Esquire on Sept. 11's 'falling man'

If you can bear to contemplate one of the most painful aspects of Sept. 11 -- the 50-200 people who jumped from the World Trade Center towers -- Tom Junod has written an incredible article for the September 2003 Esquire about Richard Drew's photograph of the falling man in front of both towers.

In Junod's story, the attraction and repulsion to the photo bring into focus the massive human toll of the attacks:

Do you remember this photograph? In the United States, people have taken pains to banish it from the record of September 11, 2001. The story behind it, though, and the search for the man pictured in it, are our most intimate connection to the horror of that day.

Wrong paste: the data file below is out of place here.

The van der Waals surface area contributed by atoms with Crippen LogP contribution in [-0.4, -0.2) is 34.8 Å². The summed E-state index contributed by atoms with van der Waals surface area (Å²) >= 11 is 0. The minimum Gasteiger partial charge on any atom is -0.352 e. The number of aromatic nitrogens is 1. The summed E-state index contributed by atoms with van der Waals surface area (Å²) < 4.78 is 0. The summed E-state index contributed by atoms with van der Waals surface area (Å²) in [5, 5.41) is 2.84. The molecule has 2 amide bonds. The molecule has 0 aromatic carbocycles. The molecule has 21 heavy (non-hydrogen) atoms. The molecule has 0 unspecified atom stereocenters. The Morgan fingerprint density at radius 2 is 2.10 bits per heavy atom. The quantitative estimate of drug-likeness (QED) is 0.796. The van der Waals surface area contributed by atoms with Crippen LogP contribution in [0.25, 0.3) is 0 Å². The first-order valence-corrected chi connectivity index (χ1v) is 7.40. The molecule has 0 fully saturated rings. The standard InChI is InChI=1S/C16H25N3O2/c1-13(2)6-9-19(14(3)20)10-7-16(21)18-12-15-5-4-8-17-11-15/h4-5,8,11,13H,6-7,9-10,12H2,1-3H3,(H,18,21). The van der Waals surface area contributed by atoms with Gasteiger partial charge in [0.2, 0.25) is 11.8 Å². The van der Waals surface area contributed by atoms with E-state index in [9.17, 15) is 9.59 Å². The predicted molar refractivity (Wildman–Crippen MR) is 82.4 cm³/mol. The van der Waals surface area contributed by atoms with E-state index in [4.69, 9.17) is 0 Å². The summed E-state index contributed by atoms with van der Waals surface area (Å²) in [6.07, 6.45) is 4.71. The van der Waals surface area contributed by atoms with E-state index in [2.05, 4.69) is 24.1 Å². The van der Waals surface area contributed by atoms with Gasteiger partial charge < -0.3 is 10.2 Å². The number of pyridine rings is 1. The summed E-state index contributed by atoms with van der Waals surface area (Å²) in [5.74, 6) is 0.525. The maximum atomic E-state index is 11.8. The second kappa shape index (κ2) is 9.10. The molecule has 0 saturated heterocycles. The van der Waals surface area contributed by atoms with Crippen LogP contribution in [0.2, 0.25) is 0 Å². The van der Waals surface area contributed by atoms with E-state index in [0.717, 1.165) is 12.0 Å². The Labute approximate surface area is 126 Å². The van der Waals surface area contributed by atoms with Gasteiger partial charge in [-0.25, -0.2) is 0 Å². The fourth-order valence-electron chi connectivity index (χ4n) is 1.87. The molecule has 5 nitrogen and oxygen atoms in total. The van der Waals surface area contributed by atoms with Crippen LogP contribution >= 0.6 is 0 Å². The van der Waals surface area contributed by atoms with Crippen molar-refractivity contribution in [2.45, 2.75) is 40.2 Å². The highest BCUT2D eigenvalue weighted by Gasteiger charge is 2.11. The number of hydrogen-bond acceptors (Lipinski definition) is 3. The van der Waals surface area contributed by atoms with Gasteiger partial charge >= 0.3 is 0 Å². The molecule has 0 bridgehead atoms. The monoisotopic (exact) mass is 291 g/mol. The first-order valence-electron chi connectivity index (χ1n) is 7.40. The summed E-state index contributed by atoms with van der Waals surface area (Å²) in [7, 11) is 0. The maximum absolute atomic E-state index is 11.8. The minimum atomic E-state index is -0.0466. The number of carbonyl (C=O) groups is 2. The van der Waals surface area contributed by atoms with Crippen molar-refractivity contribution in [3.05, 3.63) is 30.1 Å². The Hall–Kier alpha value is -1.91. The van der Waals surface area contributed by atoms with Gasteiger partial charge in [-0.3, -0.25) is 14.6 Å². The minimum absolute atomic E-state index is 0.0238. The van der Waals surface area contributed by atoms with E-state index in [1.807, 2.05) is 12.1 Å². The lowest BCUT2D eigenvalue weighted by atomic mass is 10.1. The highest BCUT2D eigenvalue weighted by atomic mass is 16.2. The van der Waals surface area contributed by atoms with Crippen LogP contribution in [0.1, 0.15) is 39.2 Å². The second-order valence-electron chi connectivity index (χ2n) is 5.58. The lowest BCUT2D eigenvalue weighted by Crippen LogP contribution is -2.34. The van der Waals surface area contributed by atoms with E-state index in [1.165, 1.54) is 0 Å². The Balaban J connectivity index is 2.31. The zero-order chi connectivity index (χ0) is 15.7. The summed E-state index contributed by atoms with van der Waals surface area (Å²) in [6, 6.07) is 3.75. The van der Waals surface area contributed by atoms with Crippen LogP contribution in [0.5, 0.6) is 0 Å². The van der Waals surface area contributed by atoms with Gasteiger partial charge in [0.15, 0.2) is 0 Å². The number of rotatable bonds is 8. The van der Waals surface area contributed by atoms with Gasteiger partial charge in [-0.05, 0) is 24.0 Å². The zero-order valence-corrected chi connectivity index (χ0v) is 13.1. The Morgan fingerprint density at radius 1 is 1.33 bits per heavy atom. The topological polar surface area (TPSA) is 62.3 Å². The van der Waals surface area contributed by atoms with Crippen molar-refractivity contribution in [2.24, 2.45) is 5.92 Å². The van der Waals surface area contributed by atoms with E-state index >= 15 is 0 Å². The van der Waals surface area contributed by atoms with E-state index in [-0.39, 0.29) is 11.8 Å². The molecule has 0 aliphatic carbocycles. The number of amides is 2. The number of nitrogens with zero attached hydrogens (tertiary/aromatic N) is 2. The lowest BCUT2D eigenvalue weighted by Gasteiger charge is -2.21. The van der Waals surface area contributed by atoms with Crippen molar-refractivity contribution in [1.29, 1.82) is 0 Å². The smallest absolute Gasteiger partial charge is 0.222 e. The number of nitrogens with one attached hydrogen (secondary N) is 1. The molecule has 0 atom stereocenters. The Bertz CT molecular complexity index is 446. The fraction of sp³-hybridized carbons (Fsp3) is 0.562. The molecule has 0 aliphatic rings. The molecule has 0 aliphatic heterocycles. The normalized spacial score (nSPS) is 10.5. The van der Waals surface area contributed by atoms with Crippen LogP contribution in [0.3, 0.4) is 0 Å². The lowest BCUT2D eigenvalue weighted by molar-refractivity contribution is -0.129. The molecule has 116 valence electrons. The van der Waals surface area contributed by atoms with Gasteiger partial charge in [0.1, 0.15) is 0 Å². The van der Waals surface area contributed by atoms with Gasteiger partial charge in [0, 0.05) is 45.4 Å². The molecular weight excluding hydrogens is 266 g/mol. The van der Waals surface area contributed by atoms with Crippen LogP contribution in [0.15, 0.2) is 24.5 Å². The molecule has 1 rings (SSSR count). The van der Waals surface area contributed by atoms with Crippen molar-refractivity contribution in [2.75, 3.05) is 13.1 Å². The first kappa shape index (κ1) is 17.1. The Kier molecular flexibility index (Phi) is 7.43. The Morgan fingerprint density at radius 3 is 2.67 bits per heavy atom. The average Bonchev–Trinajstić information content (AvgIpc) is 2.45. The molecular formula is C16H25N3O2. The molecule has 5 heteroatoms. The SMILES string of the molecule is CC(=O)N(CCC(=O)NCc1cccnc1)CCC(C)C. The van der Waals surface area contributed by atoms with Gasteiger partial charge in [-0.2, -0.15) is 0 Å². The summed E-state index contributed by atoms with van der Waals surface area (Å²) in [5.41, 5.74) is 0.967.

Chari Daignault, the publisher of the TechFluid weblog, plays a small role in the story. Junod quotes an entry from her site addressing people who arrived from Google seeking information about people who jumped:

I'm disgusted. I tried, but can not find any reason someone would want to know something like that ... other than morbid curiosity. Anyone truly gathering statistics for something like that in an offical or educational capacity certainly wouldn't be using Google to do it.


If they survived the impact, they all thought about it.

Am I the only one noticed the curious absense of a single swan diving comedian kissing his ass good-bye, flipping off the cruel world or, god permit, a cute receptionist, her ankles locked around his waist?

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